New York based singer songwriter Annie Clark has been creating mystical, dreamlike music under the stage name St. Vincent since 2006. As an influential member of the alternative music community, she’s collaborated with renowned creatives such as Sufjan Stevens, The Polyphonic Spree and Talking Heads’ David Byrne (whom she released the album ‘Love This Giant’ with in 2012).

Her self-titled fourth album is a magical exploration of violent imagery and nightmarish hallucinations. It’s a moody record filled with mental and grandly experimental sounds. Although the album is certainly bizarre and will definitely not be to everyone’s tastes, it’s perhaps St. Vincent’s most accessible record and a great starting point for anyone not familiar with her previous work. That said, everyone must hear the incredible dreamlike track, Cruel, from her previous record, 2011’s ‘Strange Mercy’, before listening to ‘St. Vincent’.

There is a certain bravery to ‘St. Vincent’, which sees Clark bare her soul to the world and she has described it herself as “more extroverted than Strange Mercy”. Her use of polysemus lyrics place the music’s emotions somewhere in the realm between insanity and joyfulness. She has taken real life experiences – from the bizarre to the mundane – and used them to create stories over the album’s 11 songs.

Opening track Rattlesnake retells the tale of Clark’s real-life journey into the desert and her development in becoming more attuned to nature. It features alien like vocals in the chorus and an epic Jack White-esque guitar solo, proving that Clark is one of the greatest alternative guitarists playing today. Birth In Reverse is an upbeat danceable track highlighted with schizophrenic synths and a pulsating rhythm section.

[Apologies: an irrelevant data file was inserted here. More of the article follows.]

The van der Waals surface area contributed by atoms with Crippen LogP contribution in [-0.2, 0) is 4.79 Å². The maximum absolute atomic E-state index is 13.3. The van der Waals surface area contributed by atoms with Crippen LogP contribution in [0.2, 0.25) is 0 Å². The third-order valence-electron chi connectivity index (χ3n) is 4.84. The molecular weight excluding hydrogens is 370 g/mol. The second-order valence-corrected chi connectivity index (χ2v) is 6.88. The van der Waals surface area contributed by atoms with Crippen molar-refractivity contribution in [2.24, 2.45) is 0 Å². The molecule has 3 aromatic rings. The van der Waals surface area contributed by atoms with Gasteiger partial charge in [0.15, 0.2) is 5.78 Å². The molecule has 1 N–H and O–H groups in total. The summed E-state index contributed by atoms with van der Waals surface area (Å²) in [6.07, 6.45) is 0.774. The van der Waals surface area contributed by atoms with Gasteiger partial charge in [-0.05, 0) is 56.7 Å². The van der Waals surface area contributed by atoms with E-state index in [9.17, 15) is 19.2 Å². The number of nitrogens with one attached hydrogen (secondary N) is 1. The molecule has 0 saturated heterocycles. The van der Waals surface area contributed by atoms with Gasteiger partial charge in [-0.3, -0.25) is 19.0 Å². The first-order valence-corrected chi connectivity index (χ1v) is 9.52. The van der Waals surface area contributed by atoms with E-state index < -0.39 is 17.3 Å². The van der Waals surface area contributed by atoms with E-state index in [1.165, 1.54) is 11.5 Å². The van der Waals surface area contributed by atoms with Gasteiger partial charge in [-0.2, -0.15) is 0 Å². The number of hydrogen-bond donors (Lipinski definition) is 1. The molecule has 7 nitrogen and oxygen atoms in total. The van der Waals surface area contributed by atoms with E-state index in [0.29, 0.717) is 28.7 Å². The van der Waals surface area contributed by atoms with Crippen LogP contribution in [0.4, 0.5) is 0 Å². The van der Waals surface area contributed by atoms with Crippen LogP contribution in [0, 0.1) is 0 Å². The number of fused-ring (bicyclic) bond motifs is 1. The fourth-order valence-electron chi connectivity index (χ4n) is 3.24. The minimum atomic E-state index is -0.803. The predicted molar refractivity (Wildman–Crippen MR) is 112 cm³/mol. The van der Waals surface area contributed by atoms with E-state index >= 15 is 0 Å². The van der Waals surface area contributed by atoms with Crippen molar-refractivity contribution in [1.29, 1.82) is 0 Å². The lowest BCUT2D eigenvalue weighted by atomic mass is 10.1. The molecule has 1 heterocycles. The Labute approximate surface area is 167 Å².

The layered and gloomy Prince Johnny is a slow burning ballad that shows Clark playing around with creating textures with contrasting melodies and instruments. One of the album’s standout tracks, Huey Newton, sees Clark’s angelic vocals melt into nauseatingly beautiful instrumentation that becomes more and more aggressive as the song progresses.


Lead single Digital Witness combines lyrics regarding the criticism of modern technology with the up-tempo grooves of Motown-esque trumpets. Its condemnation of an increasingly vain society where everything needs to be documented can be eloquently summed up by the lyrics, “If I can’t show it, if you can’t see me, what’s the point of doing anything?”

The album’s overall frenetic energy in tracks such as Bring Me Your Loves and Psychopath are contrasted by the heartbreaking I Prefer Your Love – which Clark apparently wrote about her sick mother – and the album’s melancholic closer, Severed Crossed Fingers.

Clark is certainly one of the hardest working musicians around and her latest album is full of confidence and courage. Perhaps her unique musicality may cause some listeners to tune out, but for others ‘St. Vincent’ will be a glorious journey into the twisted but awesome mind of the mysterious Annie Clark.


This review was written for and published on SYN’s features blog


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